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Wavinator

All dressed up and nothing to say...

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But wait, following some of these suggestions we would have missed out on the best line of dialogue ever in an RPG:

"I''m selling tomatoes." (Courtesy Dragon Warrior 1 and Nintendo, who changed the original sexually suggestive Japanese line)

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There isn''t any problem with "irrelevant" conversations as long as they are short and interesting in some fashion. Take for example Golden Sun for the GBA. In that you can talk to people and also read their minds. There is a lot of interesting humor that comes from the differences between what people *say* and what they actually think, but almost none of it is relevant to your actual mission.

The problem I see is when the people don''t add any flavor OR say anything relevant most of the time, but you feel compelled to talk to everyone in case you miss something. In many games it feels like a chore to walk around town talking to everybody just so you don''t miss out on some tidbit.

So, as the number of people in town grows it has to become clear which people you *have* to talk to. Maybe give them a mark over their head if they have something important to say, or give them a portrait or something. I think the thing you want to avoid is having people wade through meaningless conversation after conversation.

I think people are missing on of the points of NPCs. It isn''t just talking, it''s looking alive. If you don''t believe this go track down Gdleen for the Super Famicom. In the towns nobody moves, they just stand perfectly still. It is *really* eerie and strange. (I think it was intentional) Having a dog running around that says "arf arf" when you talk to it adds vitality, but obviously doesn''t add to the backstory or drop clues or whatever.

Furthermore, I would stay way from saying things like "I''ll just have every NPC able to talk about 50 different things using advanced AI algorithms, and tailor their responses to the current game state..." Yeah, you *could* do that, but how much value-added is there compared to the work it would take? Spending a lot of time and resources on some amazing conversation engine seems like a waste unless conversation is going to be a main point of the game. Essentially that solution is "I''ll just spend a lot more resources and make it better!" Which is valid, but how feasible/desireable is that? It''s a lot easier to just script people better than develop crazy AI schemes.


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I like short and potentially irrelevant (I think its irrelevant at the time but latter on I realize it wasn’t). There’s also the comical one liners found in the ff series. I have no problem with the repetitive default msg. Like after you have probed the shop keeper for all the info all he will say is “go away”, or “I have to get back to work”.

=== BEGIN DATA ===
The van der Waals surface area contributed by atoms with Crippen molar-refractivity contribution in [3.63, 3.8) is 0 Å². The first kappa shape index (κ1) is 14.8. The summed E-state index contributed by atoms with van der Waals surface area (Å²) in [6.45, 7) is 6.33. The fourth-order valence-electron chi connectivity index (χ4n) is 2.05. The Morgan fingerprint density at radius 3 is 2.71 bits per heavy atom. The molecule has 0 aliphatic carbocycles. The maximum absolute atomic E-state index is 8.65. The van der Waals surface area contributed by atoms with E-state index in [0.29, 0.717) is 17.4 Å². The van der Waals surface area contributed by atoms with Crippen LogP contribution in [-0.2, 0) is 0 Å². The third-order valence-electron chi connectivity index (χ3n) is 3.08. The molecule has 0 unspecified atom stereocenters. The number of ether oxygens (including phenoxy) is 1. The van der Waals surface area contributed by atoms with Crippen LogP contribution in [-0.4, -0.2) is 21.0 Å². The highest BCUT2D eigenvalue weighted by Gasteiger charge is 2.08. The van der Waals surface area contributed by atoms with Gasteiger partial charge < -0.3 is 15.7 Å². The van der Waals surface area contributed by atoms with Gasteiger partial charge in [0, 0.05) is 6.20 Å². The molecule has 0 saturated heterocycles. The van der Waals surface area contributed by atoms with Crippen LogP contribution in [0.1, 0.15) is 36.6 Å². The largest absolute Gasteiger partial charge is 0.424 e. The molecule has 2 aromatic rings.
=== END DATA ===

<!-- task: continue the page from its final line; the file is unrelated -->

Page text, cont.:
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quote:
Original post by berserk
I suppose one could make a parser that analyzes what player types in, sort of like a search engine. That has its own problems. Can you think of better approaches or should I pursue the parser idea?

a.) Pursue the parse idea.
b.) Use a point-and-click sentence builder. Click on a person (subject), click on another person or object (sentence object), click on a verb (ask, say, tell, whatever) and click on a specific property of the object. Generate NPC response.

I like b used in conjunction with a, so experienced/hardcore gamers gain the speed of the commandline while relative newbs get to use a semi-intuitive point and click interface.

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Thanks to Kylotan for the idea!

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I got a few other things that interest me:

Assume a 3D game with 1st point of view. Assume it''s multiplayer and several people are able to hear conversations between others if they are close enough. What should happen when several players attempt to talk to the same NPC at the same time?

I would like to find an alternative to having NPCs "multitask" conversations (like in Diablo), I want a more realistic approach.
NPC would queue a question and respond when he''s done answering to another player. It would also be possible to interrupt conversations.

Do you think it''s any good?

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quote:
Original post by berserk
Assume a 3D game with 1st point of view. Assume it''s multiplayer and several people are able to hear conversations between others if they are close enough. What should happen when several players attempt to talk to the same NPC at the same time?

He should tell others (the ones butting in) to wait their turn unless it''s very important (or the interrupting party has higher social status than the original conversant).

If I was a Lord and came across a blacksmith conversing with a farmer, if he told me to wait until he was done with the farmer, he''d be tied to a stake before the words left his mouth!

[ GDNet Start Here | GDNet Search Tool | GDNet FAQ ]
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[ Google! | Asking Smart Questions | Jargon File ]
Thanks to Kylotan for the idea!

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There are a few problems with the idea of a parser, graphical or otherwise. One is that in a typical RPG when you press ''A'' or whatever you assumedly ask some normal conversation opener like "what''s up?" Do you want the player to have to type or graphically construct a sentence the first time they meet an NPC, just to get the basic conversation going?

A good example is a shopkeeper. Do I really need to say "what do you have on sale?" It seems at the least there should be a default behavior - if I go to shop 99% of the time I am looking to buy/sell. I would hate to have to drag around verbs and such to do that.

The other problem is not really with a parsing system per se, but a problem a parser is likely to expose. Most NPC''s have nothing noteworthy to say about most items. I would hate to see something like: